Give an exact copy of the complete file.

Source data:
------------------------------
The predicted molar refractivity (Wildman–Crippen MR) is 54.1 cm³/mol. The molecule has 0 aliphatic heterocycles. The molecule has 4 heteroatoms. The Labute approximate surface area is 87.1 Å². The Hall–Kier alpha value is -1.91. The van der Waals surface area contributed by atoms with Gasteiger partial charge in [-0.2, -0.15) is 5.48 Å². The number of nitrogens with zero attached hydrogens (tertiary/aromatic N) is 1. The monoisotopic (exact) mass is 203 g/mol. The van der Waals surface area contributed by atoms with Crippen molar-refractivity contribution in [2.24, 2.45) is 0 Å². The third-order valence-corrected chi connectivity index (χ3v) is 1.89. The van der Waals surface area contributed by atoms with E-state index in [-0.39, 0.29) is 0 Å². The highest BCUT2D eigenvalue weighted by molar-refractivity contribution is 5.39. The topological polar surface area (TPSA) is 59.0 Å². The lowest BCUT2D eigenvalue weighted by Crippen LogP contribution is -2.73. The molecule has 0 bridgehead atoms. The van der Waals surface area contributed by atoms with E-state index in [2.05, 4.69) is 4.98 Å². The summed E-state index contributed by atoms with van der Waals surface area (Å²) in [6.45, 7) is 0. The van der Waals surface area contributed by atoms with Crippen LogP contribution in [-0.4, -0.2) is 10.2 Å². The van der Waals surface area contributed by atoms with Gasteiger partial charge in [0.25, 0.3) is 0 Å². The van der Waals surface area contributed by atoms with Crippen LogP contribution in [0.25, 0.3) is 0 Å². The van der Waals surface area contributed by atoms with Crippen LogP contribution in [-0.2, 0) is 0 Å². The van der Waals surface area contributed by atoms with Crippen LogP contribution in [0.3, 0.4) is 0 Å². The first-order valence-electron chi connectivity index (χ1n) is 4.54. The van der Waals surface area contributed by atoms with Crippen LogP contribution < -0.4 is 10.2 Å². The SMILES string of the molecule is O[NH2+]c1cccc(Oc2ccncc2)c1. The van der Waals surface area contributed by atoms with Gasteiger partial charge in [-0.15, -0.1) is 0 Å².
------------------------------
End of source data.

The predicted molar refractivity (Wildman–Crippen MR) is 54.1 cm³/mol. The molecule has 0 aliphatic heterocycles. The molecule has 4 heteroatoms. The Labute approximate surface area is 87.1 Å². The Hall–Kier alpha value is -1.91. The van der Waals surface area contributed by atoms with Gasteiger partial charge in [-0.2, -0.15) is 5.48 Å². The number of nitrogens with zero attached hydrogens (tertiary/aromatic N) is 1. The monoisotopic (exact) mass is 203 g/mol. The van der Waals surface area contributed by atoms with Crippen molar-refractivity contribution in [2.24, 2.45) is 0 Å². The third-order valence-corrected chi connectivity index (χ3v) is 1.89. The van der Waals surface area contributed by atoms with E-state index in [-0.39, 0.29) is 0 Å². The highest BCUT2D eigenvalue weighted by molar-refractivity contribution is 5.39. The topological polar surface area (TPSA) is 59.0 Å². The lowest BCUT2D eigenvalue weighted by Crippen LogP contribution is -2.73. The molecule has 0 bridgehead atoms. The van der Waals surface area contributed by atoms with E-state index in [2.05, 4.69) is 4.98 Å². The summed E-state index contributed by atoms with van der Waals surface area (Å²) in [6.45, 7) is 0. The van der Waals surface area contributed by atoms with Crippen LogP contribution in [-0.4, -0.2) is 10.2 Å². The van der Waals surface area contributed by atoms with Gasteiger partial charge in [0.25, 0.3) is 0 Å². The van der Waals surface area contributed by atoms with Crippen LogP contribution in [0.25, 0.3) is 0 Å². The van der Waals surface area contributed by atoms with Crippen LogP contribution in [-0.2, 0) is 0 Å². The van der Waals surface area contributed by atoms with Crippen LogP contribution in [0.3, 0.4) is 0 Å². The first-order valence-electron chi connectivity index (χ1n) is 4.54. The van der Waals surface area contributed by atoms with Crippen LogP contribution < -0.4 is 10.2 Å². The SMILES string of the molecule is O[NH2+]c1cccc(Oc2ccncc2)c1. The van der Waals surface area contributed by atoms with Gasteiger partial charge in [-0.15, -0.1) is 0 Å².